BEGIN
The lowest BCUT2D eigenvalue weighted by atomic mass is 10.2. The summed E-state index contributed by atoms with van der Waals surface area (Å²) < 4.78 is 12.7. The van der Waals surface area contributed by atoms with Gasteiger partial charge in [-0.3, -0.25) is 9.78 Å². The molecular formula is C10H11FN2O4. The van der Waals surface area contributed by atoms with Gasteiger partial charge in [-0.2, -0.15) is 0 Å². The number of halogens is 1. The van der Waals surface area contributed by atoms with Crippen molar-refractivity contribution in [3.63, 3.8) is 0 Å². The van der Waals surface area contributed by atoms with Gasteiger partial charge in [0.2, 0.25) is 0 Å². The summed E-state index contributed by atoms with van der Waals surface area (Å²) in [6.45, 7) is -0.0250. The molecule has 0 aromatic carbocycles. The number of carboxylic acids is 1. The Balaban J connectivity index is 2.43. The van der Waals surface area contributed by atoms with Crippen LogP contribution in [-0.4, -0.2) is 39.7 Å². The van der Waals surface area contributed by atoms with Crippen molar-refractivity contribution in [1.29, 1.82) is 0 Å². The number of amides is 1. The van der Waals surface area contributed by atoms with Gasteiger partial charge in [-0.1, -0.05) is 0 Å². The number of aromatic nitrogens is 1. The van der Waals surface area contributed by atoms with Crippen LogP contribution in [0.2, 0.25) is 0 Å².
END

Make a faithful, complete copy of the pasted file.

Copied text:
The lowest BCUT2D eigenvalue weighted by atomic mass is 10.2. The summed E-state index contributed by atoms with van der Waals surface area (Å²) < 4.78 is 12.7. The van der Waals surface area contributed by atoms with Gasteiger partial charge in [-0.3, -0.25) is 9.78 Å². The molecular formula is C10H11FN2O4. The van der Waals surface area contributed by atoms with Gasteiger partial charge in [-0.2, -0.15) is 0 Å². The number of halogens is 1. The van der Waals surface area contributed by atoms with Crippen molar-refractivity contribution in [3.63, 3.8) is 0 Å². The van der Waals surface area contributed by atoms with Gasteiger partial charge in [0.2, 0.25) is 0 Å². The summed E-state index contributed by atoms with van der Waals surface area (Å²) in [6.45, 7) is -0.0250. The molecule has 0 aromatic carbocycles. The number of carboxylic acids is 1. The Balaban J connectivity index is 2.43. The van der Waals surface area contributed by atoms with Crippen LogP contribution in [-0.4, -0.2) is 39.7 Å². The van der Waals surface area contributed by atoms with Crippen molar-refractivity contribution in [1.29, 1.82) is 0 Å². The number of amides is 1. The van der Waals surface area contributed by atoms with Gasteiger partial charge in [-0.1, -0.05) is 0 Å². The number of aromatic nitrogens is 1. The van der Waals surface area contributed by atoms with Crippen LogP contribution in [0.2, 0.25) is 0 Å².